Midlothian Police Officers Become Certificated Remote Pilots
MIDLOTHIAN – The Midlothian Police Department is taking to the sky. Last week, several members from the Traffic Division took part in extensive training to bring cutting edge technology – as in drones – to the city.
“The fielding of Small Unmanned Aerial Systems (sUAS) is a significant advancement, not only for Public Safety, but for all facets of city government,” said Midlothian Police Department Commander Clayton Regan.
Training classes consisted of a 40-hour Basic Small Unmanned Aerial System (sUAS) Remote Pilot in Command Course. Prior to that, the group was also required to participate in a FAA Part 107 Remote Pilot Prep Course and then pass an examination to become an FAA Certificated Remote Pilot.
Midlothian participants learned basic flight maneuvers on various systems as well as learning to operate the flight data software and use the Command and Control system.
The pilots also learned such skills as night operations using Thermal Camera systems on the aircraft, which will be used to find lost people and fleeing suspects. The MPD UAS Pilots also received instruction on package delivery via UAS, which will allow the department the ability to provide medical equipment, rations, and even a life vest in emergency situations.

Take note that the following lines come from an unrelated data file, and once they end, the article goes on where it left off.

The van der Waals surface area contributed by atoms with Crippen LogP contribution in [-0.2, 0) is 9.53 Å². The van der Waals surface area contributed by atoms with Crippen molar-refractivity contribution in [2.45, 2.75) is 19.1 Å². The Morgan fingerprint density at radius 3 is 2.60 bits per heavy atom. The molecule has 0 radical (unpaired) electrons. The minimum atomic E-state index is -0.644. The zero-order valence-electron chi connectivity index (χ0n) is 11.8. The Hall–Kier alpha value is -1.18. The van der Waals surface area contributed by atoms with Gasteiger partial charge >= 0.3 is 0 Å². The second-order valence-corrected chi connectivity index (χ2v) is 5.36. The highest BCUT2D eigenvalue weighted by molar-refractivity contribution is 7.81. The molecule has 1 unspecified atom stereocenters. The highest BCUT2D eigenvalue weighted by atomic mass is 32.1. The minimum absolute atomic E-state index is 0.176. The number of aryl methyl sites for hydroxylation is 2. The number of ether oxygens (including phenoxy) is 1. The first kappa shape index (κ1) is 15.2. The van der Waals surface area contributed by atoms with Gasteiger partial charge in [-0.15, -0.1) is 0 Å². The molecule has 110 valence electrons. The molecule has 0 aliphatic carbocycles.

Traffic investigators were instructed on a specialized 3D UAS Mapping System in order to access serious crash scenes and clear roadways.
Unmanned Aircraft Is Useful In Emergency Response and More
“The Midlothian PD pilots use the sUAS to provide proactive patrols, looking for home, business and vehicle burglaries, as well as, lost persons and fleeing suspects,” Regan added. “In fact, the vast majority of person searches conducted by the MOD sUAS Pilots are for lost/endangered persons. Other assistance is provided through Special Event Overwatch (parades, etc) and Emergency Responses such as floods and tornados.”
Now, with the completion of these courses the Midlothian PD have six FAA-Certificated Remote Pilots in the Traffic Unit.
Patrol officers will also attend future 40-hour Basic Small Unmanned Aerial System (sUAS) Remote Pilot in Command Courses.
“The Midlothian Police Department is extremely proud of our UAS and the effort invested by Commander Clay Regan and Volunteer Don Casey,” said Midlothian Police Chief Carl Smith. “The use of UAS has created new capabilities that save time and increase officer safety on a multitude of operations including crash investigations, missing persons, and any event when officers are on foot and in pursuit of fleeing suspects.”